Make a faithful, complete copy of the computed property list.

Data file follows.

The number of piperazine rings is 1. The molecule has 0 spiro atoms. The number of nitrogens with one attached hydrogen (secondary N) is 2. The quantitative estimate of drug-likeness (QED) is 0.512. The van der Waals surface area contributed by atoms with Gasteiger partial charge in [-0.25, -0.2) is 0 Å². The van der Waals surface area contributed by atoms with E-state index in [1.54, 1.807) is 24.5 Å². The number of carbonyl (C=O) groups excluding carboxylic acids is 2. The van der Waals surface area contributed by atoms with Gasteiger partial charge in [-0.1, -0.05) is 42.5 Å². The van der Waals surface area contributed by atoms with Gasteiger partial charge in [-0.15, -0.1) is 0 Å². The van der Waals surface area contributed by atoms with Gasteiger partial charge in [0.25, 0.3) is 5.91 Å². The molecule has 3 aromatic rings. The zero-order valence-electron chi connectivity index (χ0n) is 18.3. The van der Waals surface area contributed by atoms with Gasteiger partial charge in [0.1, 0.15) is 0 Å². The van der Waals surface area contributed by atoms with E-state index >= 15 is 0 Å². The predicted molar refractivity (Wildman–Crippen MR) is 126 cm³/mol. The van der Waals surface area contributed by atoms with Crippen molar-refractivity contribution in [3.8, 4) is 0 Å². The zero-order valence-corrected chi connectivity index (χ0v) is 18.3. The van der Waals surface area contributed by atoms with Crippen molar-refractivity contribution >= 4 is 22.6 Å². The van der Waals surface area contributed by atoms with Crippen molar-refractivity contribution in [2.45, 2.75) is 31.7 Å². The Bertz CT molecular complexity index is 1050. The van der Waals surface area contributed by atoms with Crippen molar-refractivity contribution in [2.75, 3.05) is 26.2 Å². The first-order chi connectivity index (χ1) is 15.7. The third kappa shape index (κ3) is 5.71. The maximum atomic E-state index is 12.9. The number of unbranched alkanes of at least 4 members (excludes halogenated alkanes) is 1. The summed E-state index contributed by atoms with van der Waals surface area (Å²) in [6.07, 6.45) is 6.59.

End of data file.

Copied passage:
The number of piperazine rings is 1. The molecule has 0 spiro atoms. The number of nitrogens with one attached hydrogen (secondary N) is 2. The quantitative estimate of drug-likeness (QED) is 0.512. The van der Waals surface area contributed by atoms with Gasteiger partial charge in [-0.25, -0.2) is 0 Å². The van der Waals surface area contributed by atoms with E-state index in [1.54, 1.807) is 24.5 Å². The number of carbonyl (C=O) groups excluding carboxylic acids is 2. The van der Waals surface area contributed by atoms with Gasteiger partial charge in [-0.1, -0.05) is 42.5 Å². The van der Waals surface area contributed by atoms with Gasteiger partial charge in [-0.15, -0.1) is 0 Å². The van der Waals surface area contributed by atoms with Gasteiger partial charge in [0.25, 0.3) is 5.91 Å². The molecule has 3 aromatic rings. The zero-order valence-electron chi connectivity index (χ0n) is 18.3. The van der Waals surface area contributed by atoms with Gasteiger partial charge in [0.1, 0.15) is 0 Å². The van der Waals surface area contributed by atoms with E-state index >= 15 is 0 Å². The predicted molar refractivity (Wildman–Crippen MR) is 126 cm³/mol. The van der Waals surface area contributed by atoms with Crippen molar-refractivity contribution in [3.8, 4) is 0 Å². The zero-order valence-corrected chi connectivity index (χ0v) is 18.3. The van der Waals surface area contributed by atoms with Crippen molar-refractivity contribution >= 4 is 22.6 Å². The van der Waals surface area contributed by atoms with Crippen molar-refractivity contribution in [2.45, 2.75) is 31.7 Å². The Bertz CT molecular complexity index is 1050. The van der Waals surface area contributed by atoms with Crippen molar-refractivity contribution in [2.75, 3.05) is 26.2 Å². The first-order chi connectivity index (χ1) is 15.7. The third kappa shape index (κ3) is 5.71. The maximum atomic E-state index is 12.9. The number of unbranched alkanes of at least 4 members (excludes halogenated alkanes) is 1. The summed E-state index contributed by atoms with van der Waals surface area (Å²) in [6.07, 6.45) is 6.59.